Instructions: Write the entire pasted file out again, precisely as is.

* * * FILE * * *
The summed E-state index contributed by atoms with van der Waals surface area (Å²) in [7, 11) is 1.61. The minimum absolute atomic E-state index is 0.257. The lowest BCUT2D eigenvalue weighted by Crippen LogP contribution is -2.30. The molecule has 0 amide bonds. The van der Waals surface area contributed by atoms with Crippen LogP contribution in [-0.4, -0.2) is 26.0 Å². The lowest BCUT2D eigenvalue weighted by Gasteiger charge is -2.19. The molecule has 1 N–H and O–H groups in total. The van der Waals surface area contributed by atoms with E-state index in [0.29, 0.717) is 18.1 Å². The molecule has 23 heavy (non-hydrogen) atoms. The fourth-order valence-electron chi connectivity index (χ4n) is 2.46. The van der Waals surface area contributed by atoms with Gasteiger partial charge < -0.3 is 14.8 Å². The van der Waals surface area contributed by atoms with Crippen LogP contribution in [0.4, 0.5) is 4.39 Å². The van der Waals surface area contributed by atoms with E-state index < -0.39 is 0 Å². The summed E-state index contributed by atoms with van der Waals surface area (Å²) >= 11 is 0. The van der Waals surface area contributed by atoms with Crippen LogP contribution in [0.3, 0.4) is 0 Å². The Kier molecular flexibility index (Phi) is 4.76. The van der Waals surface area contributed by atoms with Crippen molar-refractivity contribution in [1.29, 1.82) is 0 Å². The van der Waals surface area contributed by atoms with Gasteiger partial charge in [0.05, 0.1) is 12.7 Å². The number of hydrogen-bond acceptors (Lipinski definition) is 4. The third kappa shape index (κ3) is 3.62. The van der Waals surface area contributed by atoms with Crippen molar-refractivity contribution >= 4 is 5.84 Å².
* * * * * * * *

The summed E-state index contributed by atoms with van der Waals surface area (Å²) in [7, 11) is 1.61. The minimum absolute atomic E-state index is 0.257. The lowest BCUT2D eigenvalue weighted by Crippen LogP contribution is -2.30. The molecule has 0 amide bonds. The van der Waals surface area contributed by atoms with Crippen LogP contribution in [-0.4, -0.2) is 26.0 Å². The lowest BCUT2D eigenvalue weighted by Gasteiger charge is -2.19. The molecule has 1 N–H and O–H groups in total. The van der Waals surface area contributed by atoms with E-state index in [0.29, 0.717) is 18.1 Å². The molecule has 23 heavy (non-hydrogen) atoms. The fourth-order valence-electron chi connectivity index (χ4n) is 2.46. The van der Waals surface area contributed by atoms with Gasteiger partial charge < -0.3 is 14.8 Å². The van der Waals surface area contributed by atoms with Crippen LogP contribution in [0.4, 0.5) is 4.39 Å². The van der Waals surface area contributed by atoms with E-state index < -0.39 is 0 Å². The summed E-state index contributed by atoms with van der Waals surface area (Å²) >= 11 is 0. The van der Waals surface area contributed by atoms with Crippen LogP contribution in [0.3, 0.4) is 0 Å². The Kier molecular flexibility index (Phi) is 4.76. The van der Waals surface area contributed by atoms with Crippen molar-refractivity contribution in [1.29, 1.82) is 0 Å². The van der Waals surface area contributed by atoms with Gasteiger partial charge in [0.05, 0.1) is 12.7 Å². The number of hydrogen-bond acceptors (Lipinski definition) is 4. The third kappa shape index (κ3) is 3.62. The van der Waals surface area contributed by atoms with Crippen molar-refractivity contribution >= 4 is 5.84 Å².